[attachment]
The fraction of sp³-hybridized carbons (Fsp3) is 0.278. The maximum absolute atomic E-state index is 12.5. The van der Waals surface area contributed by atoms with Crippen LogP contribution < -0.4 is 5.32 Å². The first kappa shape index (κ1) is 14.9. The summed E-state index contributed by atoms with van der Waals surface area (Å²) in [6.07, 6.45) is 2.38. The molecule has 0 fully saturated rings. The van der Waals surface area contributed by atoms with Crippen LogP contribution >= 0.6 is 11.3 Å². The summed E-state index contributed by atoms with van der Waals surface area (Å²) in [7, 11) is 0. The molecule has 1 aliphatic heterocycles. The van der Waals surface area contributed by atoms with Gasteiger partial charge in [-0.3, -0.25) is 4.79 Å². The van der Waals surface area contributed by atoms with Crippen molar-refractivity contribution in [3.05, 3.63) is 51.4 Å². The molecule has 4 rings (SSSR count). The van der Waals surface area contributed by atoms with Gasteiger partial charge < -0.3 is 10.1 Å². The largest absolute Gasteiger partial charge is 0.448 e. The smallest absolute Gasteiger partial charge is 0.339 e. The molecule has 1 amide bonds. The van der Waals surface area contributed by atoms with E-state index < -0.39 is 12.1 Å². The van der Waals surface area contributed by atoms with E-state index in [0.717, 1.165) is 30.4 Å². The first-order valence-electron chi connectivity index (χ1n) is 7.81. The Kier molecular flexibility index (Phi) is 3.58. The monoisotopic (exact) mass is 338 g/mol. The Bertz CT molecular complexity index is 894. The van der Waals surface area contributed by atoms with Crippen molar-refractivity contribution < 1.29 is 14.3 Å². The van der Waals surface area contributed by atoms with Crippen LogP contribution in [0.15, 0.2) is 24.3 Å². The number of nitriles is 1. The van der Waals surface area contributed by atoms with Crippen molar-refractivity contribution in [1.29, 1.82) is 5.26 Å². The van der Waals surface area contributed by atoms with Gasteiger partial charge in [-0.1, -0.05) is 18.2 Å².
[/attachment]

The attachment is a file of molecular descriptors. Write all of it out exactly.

The fraction of sp³-hybridized carbons (Fsp3) is 0.278. The maximum absolute atomic E-state index is 12.5. The van der Waals surface area contributed by atoms with Crippen LogP contribution < -0.4 is 5.32 Å². The first kappa shape index (κ1) is 14.9. The summed E-state index contributed by atoms with van der Waals surface area (Å²) in [6.07, 6.45) is 2.38. The molecule has 0 fully saturated rings. The van der Waals surface area contributed by atoms with Crippen LogP contribution >= 0.6 is 11.3 Å². The summed E-state index contributed by atoms with van der Waals surface area (Å²) in [7, 11) is 0. The molecule has 1 aliphatic heterocycles. The van der Waals surface area contributed by atoms with Gasteiger partial charge in [-0.3, -0.25) is 4.79 Å². The van der Waals surface area contributed by atoms with Crippen molar-refractivity contribution in [3.05, 3.63) is 51.4 Å². The molecule has 4 rings (SSSR count). The van der Waals surface area contributed by atoms with Gasteiger partial charge < -0.3 is 10.1 Å². The largest absolute Gasteiger partial charge is 0.448 e. The smallest absolute Gasteiger partial charge is 0.339 e. The molecule has 1 amide bonds. The van der Waals surface area contributed by atoms with E-state index < -0.39 is 12.1 Å². The van der Waals surface area contributed by atoms with E-state index in [0.717, 1.165) is 30.4 Å². The first-order valence-electron chi connectivity index (χ1n) is 7.81. The Kier molecular flexibility index (Phi) is 3.58. The monoisotopic (exact) mass is 338 g/mol. The Bertz CT molecular complexity index is 894. The van der Waals surface area contributed by atoms with Crippen molar-refractivity contribution < 1.29 is 14.3 Å². The van der Waals surface area contributed by atoms with Crippen LogP contribution in [0.15, 0.2) is 24.3 Å². The number of nitriles is 1. The van der Waals surface area contributed by atoms with Crippen molar-refractivity contribution in [1.29, 1.82) is 5.26 Å². The van der Waals surface area contributed by atoms with Gasteiger partial charge in [-0.1, -0.05) is 18.2 Å².